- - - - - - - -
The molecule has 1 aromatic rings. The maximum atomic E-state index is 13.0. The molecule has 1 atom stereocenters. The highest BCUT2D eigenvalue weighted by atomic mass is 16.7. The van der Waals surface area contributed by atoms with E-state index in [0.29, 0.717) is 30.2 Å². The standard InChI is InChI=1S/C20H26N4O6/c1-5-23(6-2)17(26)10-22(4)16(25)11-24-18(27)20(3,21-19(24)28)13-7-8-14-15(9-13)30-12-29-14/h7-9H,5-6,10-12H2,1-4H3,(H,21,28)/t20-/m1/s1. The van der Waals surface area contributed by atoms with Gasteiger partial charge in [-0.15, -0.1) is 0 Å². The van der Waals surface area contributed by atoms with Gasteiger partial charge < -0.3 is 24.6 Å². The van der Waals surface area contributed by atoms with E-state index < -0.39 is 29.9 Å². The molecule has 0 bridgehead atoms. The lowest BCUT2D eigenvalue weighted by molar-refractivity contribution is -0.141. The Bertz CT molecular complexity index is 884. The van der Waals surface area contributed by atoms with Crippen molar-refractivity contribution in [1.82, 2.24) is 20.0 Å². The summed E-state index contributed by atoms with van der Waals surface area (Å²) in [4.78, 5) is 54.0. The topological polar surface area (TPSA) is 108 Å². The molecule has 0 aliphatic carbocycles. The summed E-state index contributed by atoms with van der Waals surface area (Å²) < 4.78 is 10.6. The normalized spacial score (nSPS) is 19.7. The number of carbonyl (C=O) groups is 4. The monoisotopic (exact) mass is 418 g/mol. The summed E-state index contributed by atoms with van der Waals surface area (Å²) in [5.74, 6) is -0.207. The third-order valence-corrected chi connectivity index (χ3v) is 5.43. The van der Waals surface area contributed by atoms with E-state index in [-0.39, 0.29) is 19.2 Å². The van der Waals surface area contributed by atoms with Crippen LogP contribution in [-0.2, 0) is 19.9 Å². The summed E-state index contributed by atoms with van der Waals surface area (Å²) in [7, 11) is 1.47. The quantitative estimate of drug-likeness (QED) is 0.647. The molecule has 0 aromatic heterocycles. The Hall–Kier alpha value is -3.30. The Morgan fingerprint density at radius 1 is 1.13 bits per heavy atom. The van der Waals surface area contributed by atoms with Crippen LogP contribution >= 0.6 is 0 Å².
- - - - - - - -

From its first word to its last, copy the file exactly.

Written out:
The molecule has 1 aromatic rings. The maximum atomic E-state index is 13.0. The molecule has 1 atom stereocenters. The highest BCUT2D eigenvalue weighted by atomic mass is 16.7. The van der Waals surface area contributed by atoms with E-state index in [0.29, 0.717) is 30.2 Å². The standard InChI is InChI=1S/C20H26N4O6/c1-5-23(6-2)17(26)10-22(4)16(25)11-24-18(27)20(3,21-19(24)28)13-7-8-14-15(9-13)30-12-29-14/h7-9H,5-6,10-12H2,1-4H3,(H,21,28)/t20-/m1/s1. The van der Waals surface area contributed by atoms with Gasteiger partial charge in [-0.15, -0.1) is 0 Å². The van der Waals surface area contributed by atoms with Gasteiger partial charge < -0.3 is 24.6 Å². The van der Waals surface area contributed by atoms with E-state index < -0.39 is 29.9 Å². The molecule has 0 bridgehead atoms. The lowest BCUT2D eigenvalue weighted by molar-refractivity contribution is -0.141. The Bertz CT molecular complexity index is 884. The van der Waals surface area contributed by atoms with Crippen molar-refractivity contribution in [1.82, 2.24) is 20.0 Å². The summed E-state index contributed by atoms with van der Waals surface area (Å²) in [4.78, 5) is 54.0. The topological polar surface area (TPSA) is 108 Å². The molecule has 0 aliphatic carbocycles. The summed E-state index contributed by atoms with van der Waals surface area (Å²) < 4.78 is 10.6. The normalized spacial score (nSPS) is 19.7. The number of carbonyl (C=O) groups is 4. The monoisotopic (exact) mass is 418 g/mol. The summed E-state index contributed by atoms with van der Waals surface area (Å²) in [5.74, 6) is -0.207. The third-order valence-corrected chi connectivity index (χ3v) is 5.43. The van der Waals surface area contributed by atoms with E-state index in [-0.39, 0.29) is 19.2 Å². The van der Waals surface area contributed by atoms with Crippen LogP contribution in [-0.2, 0) is 19.9 Å². The summed E-state index contributed by atoms with van der Waals surface area (Å²) in [7, 11) is 1.47. The quantitative estimate of drug-likeness (QED) is 0.647. The molecule has 0 aromatic heterocycles. The Hall–Kier alpha value is -3.30. The Morgan fingerprint density at radius 1 is 1.13 bits per heavy atom. The van der Waals surface area contributed by atoms with Crippen LogP contribution >= 0.6 is 0 Å².